- any plant of the genus Valeriana, as the common valerian V. officinalis, having small, fragrant flowers of white, lavender, or pink and a root that is used medicinally.
- a drug consisting of or made from the root, formerly used as a nerve sedative and antispasmodic.
Origin of valerian
- Publius Licinius Valerianus, died a.d. c260, Roman emperor 253–60.
Examples from the Web for valerian
Historical Examples of valerian
The beds were not made, and a strong odor of valerian and camphor flooded the air.Melomaniacs
This particular preparation of valerian is nepenthe for the nerves.The Bishop's Secret
Get her some valerian and some coffee, and come and remove her clothing.Remember the Alamo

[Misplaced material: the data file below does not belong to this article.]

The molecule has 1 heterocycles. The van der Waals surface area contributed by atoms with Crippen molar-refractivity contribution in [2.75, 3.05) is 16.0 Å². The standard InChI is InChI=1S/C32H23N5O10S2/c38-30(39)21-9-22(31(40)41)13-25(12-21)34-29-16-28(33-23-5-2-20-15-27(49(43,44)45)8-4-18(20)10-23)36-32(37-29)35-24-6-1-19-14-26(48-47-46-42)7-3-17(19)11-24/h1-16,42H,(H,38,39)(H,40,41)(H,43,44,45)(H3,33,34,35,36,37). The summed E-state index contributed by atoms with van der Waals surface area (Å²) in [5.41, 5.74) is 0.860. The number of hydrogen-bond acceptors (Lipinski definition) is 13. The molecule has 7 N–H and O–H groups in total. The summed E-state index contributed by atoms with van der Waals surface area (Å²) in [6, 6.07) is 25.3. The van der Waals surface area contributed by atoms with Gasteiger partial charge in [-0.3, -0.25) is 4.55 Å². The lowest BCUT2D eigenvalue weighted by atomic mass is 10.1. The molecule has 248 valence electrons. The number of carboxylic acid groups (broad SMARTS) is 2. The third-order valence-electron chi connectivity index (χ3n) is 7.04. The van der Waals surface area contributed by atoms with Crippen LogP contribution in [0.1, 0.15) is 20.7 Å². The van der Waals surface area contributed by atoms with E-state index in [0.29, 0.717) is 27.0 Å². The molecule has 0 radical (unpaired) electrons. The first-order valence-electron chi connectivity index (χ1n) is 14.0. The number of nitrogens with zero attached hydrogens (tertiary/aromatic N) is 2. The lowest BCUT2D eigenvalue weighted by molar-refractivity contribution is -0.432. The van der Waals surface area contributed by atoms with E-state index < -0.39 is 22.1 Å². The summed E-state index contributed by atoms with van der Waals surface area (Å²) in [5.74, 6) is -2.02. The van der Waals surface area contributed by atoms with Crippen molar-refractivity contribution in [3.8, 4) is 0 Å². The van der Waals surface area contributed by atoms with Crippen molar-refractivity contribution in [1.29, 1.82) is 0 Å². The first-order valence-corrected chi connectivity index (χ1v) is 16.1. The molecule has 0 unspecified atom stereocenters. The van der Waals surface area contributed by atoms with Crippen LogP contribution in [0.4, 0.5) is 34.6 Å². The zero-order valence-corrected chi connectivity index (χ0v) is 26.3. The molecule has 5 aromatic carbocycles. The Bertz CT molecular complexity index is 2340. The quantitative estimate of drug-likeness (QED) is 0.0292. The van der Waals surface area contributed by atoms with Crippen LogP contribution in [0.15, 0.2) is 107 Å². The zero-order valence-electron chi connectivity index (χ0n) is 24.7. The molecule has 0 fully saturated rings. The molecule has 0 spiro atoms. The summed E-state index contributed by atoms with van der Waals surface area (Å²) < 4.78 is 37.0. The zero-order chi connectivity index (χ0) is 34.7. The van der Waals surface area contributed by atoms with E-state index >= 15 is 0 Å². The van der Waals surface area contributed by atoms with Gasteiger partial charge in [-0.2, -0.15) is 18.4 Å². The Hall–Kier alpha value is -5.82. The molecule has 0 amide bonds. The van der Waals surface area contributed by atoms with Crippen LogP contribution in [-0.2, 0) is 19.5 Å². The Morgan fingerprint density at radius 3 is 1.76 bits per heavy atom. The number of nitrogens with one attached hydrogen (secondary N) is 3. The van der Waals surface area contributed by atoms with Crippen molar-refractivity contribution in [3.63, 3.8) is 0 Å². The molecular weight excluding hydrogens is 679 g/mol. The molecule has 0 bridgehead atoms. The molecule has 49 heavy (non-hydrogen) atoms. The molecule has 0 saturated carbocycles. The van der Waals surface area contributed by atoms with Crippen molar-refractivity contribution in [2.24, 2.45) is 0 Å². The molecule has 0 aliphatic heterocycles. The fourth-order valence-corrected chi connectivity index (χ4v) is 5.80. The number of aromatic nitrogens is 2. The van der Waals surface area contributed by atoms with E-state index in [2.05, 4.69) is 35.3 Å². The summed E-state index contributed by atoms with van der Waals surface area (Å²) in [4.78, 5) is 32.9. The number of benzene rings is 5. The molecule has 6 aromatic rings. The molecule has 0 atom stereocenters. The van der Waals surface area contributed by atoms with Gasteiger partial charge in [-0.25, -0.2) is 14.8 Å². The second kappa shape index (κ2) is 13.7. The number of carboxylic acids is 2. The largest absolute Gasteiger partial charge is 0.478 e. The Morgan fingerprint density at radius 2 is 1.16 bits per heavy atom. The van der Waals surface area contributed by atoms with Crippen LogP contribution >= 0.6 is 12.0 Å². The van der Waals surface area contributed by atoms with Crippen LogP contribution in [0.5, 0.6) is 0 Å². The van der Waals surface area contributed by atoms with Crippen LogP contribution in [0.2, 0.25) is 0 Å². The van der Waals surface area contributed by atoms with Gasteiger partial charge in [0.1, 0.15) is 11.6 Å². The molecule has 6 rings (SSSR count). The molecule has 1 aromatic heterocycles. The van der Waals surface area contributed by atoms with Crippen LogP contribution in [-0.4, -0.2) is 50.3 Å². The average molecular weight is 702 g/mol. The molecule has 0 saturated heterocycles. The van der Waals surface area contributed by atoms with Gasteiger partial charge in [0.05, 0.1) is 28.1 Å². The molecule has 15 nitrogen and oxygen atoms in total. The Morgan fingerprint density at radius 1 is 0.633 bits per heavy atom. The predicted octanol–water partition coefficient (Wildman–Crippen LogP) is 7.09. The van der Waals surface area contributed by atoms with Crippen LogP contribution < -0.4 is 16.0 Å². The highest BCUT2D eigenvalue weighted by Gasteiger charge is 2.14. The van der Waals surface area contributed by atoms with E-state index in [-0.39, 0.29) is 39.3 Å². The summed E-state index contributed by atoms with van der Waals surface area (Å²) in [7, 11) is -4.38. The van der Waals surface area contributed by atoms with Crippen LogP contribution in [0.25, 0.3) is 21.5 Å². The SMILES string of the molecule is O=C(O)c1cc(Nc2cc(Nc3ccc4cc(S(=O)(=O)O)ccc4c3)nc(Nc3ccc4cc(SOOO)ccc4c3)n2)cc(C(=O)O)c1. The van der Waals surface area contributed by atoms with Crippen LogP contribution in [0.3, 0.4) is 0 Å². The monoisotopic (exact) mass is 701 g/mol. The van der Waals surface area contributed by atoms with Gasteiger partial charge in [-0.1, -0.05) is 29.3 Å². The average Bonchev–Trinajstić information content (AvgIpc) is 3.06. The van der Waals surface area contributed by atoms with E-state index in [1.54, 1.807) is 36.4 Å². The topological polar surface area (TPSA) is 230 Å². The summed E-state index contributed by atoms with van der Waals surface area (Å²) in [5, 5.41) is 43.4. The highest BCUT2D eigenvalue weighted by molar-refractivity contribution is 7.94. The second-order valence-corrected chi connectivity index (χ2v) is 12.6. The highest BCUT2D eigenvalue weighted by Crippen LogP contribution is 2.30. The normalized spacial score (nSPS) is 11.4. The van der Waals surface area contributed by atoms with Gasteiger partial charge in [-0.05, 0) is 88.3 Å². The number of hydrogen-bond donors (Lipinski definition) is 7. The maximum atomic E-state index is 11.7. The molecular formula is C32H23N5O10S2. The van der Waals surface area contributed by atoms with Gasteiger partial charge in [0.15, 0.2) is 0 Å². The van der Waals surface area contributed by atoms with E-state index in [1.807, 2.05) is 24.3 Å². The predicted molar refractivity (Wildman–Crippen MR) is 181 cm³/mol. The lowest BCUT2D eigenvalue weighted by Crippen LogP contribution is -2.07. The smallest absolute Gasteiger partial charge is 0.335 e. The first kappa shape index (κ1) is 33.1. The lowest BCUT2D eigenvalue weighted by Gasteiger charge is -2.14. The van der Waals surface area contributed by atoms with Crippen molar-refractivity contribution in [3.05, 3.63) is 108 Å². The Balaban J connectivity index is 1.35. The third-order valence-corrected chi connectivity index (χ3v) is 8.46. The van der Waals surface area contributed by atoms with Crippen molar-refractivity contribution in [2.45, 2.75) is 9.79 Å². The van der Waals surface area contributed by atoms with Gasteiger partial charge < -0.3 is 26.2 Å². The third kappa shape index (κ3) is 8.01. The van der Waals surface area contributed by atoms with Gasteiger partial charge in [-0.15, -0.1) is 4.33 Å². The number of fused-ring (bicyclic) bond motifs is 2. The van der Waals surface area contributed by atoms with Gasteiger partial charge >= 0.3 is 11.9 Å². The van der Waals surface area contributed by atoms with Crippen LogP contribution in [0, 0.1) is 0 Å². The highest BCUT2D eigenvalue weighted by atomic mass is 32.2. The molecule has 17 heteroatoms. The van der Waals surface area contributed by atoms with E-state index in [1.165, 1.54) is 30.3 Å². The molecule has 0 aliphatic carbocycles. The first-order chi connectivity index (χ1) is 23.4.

Amelia E. Barr
The lieutenants of Valerian were grateful to the father, whom they esteemed.
Let them remember their own moderation, towards the unhappy Valerian.
- Also called: allheal any of various Eurasian valerianaceous plants of the genus Valeriana, esp V. officinalis, having small white or pinkish flowers and a medicinal root
- a sedative drug made from the dried roots of V. officinalis
Word Origin for valerian
- Latin name Publius Licinius Valerianus. died 260 ad, Roman emperor (253–260): renewed persecution of the Christians; defeated by the Persians
late 14c., from Old French valeriane, apparently from feminine singular of Latin adjective Valerianus, from the personal name Valerius (see Valerie); but Weekley writes, "some of the German and Scand. forms of the name point rather to connection with the saga-hero Wieland."